Music Reviews



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Artist: Monty Adkins
Title: Borderlands
Format: Download Only (MP3 + Lossless)
Label: Audiobulb (@)
Rated: *****
This new work from Monty Adkins is 'an extended meditation for multi-tracked cellos' that means that is the result of the juxtaposition of various lines of cello that develops a piece 'based on a text by Deborah Templeton that explored liminal states of consciousness'. The true quality of this piece is the full realization of the premise of his linear notes as it's a well planned and realized exploration of the spectral quality of an instrument, the cello, seldom used in an unexpected way.
This track starts with a quiet drone doubled by a cello whose sustained tones shifts from one channel to another. While the first part is on the lowest part of the range, the second is on a higher range and starts to develop a melodic line, meditative and quiet. The third is a slowly modulating drone exploring the resonances of the instrument while the fourth is based on a high range and sounds almost void as the absence of the lower frequencies implies a quieter soundscape that fully develops in the fifth part. The final part of this piece is almost static and based on the highest pitch of the cello and a low frequency drones.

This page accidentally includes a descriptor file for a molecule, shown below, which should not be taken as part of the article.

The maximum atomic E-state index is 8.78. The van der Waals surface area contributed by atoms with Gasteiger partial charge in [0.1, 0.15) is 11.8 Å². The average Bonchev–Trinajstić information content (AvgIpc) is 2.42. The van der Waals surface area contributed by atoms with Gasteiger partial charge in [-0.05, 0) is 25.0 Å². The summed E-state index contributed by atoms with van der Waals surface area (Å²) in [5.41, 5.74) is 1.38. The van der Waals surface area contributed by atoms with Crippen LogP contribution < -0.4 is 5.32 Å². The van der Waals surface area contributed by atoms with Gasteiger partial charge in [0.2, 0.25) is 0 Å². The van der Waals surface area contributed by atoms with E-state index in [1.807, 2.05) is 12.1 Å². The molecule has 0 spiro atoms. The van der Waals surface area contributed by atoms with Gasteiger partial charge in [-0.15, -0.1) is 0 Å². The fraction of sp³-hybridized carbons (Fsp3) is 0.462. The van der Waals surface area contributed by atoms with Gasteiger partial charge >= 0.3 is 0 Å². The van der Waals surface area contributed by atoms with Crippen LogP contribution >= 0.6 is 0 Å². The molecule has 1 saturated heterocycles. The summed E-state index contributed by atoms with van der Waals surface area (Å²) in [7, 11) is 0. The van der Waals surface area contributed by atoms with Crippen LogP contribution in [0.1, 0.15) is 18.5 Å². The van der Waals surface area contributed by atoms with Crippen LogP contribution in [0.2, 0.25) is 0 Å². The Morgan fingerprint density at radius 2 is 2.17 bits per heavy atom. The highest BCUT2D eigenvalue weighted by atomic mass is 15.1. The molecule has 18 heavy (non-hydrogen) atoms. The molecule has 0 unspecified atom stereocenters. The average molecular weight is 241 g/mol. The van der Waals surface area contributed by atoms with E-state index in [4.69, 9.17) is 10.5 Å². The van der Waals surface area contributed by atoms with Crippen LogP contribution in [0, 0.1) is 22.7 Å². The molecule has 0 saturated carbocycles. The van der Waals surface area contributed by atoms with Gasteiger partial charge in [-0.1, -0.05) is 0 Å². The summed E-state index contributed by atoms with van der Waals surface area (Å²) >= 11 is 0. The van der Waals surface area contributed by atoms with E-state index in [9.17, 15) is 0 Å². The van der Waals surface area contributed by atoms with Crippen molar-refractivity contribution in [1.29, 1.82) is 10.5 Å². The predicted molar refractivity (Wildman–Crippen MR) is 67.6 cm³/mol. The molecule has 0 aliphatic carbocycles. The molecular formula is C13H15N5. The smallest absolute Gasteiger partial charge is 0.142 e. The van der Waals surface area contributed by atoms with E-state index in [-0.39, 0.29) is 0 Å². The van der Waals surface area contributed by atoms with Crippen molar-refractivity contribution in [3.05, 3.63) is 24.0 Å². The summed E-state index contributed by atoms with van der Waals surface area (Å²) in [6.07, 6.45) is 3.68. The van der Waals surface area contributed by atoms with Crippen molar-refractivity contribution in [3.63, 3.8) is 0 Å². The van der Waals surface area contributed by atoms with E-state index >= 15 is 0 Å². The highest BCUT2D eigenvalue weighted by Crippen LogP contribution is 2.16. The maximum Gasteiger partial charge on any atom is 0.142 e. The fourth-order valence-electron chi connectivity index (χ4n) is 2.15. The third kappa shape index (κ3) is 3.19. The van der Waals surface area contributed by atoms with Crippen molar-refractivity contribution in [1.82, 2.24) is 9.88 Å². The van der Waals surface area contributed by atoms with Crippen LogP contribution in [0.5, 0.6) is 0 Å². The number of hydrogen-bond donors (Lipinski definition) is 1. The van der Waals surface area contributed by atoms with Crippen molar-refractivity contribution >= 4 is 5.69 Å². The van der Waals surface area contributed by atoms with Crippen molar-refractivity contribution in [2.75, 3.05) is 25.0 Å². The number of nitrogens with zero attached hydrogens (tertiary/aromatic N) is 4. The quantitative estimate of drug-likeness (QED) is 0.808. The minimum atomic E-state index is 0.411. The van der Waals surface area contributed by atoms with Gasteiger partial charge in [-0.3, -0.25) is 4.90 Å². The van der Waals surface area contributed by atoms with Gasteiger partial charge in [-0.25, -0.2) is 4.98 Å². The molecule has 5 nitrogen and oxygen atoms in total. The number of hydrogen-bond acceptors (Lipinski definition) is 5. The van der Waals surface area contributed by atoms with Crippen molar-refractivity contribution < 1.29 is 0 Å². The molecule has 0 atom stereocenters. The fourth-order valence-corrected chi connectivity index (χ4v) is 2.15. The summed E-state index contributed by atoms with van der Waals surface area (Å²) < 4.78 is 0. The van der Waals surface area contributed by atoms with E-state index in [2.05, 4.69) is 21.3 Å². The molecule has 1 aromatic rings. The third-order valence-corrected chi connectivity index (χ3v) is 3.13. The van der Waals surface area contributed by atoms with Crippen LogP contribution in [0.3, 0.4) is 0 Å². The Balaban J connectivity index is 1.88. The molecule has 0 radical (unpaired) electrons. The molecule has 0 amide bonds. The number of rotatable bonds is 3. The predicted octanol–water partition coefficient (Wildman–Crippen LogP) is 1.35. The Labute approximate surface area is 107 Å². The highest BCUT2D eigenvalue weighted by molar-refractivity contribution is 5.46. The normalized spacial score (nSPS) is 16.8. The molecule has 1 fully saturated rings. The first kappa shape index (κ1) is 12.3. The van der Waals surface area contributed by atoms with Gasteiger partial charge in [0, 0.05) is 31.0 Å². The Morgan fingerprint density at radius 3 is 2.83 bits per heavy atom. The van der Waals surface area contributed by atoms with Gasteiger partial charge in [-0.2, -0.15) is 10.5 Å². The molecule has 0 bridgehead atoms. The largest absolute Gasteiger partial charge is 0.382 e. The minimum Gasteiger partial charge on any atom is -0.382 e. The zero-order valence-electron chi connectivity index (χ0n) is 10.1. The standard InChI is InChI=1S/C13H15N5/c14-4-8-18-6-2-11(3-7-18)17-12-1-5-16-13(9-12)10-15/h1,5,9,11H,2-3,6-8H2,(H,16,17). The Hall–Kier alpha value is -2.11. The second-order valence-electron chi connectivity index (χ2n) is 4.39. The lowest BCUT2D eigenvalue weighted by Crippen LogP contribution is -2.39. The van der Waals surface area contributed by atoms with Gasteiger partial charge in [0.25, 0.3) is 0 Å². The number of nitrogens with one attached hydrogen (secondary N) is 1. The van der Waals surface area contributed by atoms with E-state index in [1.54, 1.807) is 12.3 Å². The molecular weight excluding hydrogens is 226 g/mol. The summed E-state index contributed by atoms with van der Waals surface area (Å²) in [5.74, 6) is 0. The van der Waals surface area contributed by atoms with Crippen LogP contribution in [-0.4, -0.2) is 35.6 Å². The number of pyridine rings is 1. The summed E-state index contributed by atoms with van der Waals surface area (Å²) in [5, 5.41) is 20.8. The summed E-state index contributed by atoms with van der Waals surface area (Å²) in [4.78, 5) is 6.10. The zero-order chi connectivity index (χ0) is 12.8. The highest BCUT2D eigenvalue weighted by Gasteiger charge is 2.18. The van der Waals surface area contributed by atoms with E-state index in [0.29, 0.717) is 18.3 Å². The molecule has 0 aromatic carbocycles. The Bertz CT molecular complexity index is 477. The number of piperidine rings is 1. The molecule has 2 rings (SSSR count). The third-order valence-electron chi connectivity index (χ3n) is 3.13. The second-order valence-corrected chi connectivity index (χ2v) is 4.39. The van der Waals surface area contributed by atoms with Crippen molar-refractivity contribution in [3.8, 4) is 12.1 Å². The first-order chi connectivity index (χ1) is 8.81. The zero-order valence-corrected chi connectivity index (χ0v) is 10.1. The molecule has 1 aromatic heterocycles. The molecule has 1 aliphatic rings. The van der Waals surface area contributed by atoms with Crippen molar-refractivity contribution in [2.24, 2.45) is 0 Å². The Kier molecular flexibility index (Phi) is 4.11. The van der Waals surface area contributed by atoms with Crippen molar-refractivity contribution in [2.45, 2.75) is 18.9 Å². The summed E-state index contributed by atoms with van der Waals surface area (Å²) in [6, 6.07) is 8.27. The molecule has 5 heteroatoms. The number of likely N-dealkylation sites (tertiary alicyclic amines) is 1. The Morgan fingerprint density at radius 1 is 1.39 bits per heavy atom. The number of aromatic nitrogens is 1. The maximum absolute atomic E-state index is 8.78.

This piece is, undoubtedly, a demanding listening as it's something closer to contemporary music than the average of today's releases but it's full of truly enjoying music. Recommended.
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Artist: Hieroglyphic Being And The Configurative Or Modular Me Trio
Title: The Seer Of Cosmic Visions
Format: CD
Label: Planet Mu (@)
Rated: *****
Someone labelled it as "Outsider House", but it's an objectively misleading reference so that I prefer the labels that Chicago-based producer and founder of Mathemtics Recordings Jamal Moss aka Hieroglyphic Being aka IAMTHATIAM aka The Sun God aka IBM (cool acronym for Insane Black Man), the inventive pioneer of this style, coined by means of expressions that seems to quote Sun-Ra such as 'Cosmic Be-Bop' or 'Rhythmic Cubism'. Beyond the way its style could be named, the assemblage of Chicago house and EBM and spotty elements from industrial, noise and avant-jazz, which could sometimes render the way someone who temporarily suffeers clogged eardrums would perceive a record by Frankie Knuckles, Adonis, Fingers Inc., Ron Hardy or other legends of the 80/90ies underground scene of Jamal's vibrant city, or some variations of Chicago house by means of low-battery cheap drum machines or synths whose circuits got regrettably watered by corrosive chemical products or dj's favorite drink, is really amazing even if it could sound like a mere exercise in style. Anticipated by an exclusive 6 files digital release for The Wire readers, "The Seer Of Cosmic Visions" includes nine past jams and tracks from his catalogue, which got wisely remastered by Michel Kuhn at Berlin's Dubplates and Mastering: the unsharpened knives of "Calling Planet Earth", the nibbled Chicago-house of "How Wet Is Ur Box", the lop-sided computational sequence of "The Human Experience", the robotic stuttering over poofy sonorities of the final "Strange Signs In The Sky" and the gelatinous boiling of rhythmic noise on "A Genre Sonique" of my favorite ones, but the opening lukewarm psychedelia of the opening title-track, the opacified meditations of "Letters From The Edge" and "Space Is The Place" and the numb tribal funk of "134340 Pluto" are likewise amazing. Have a listen!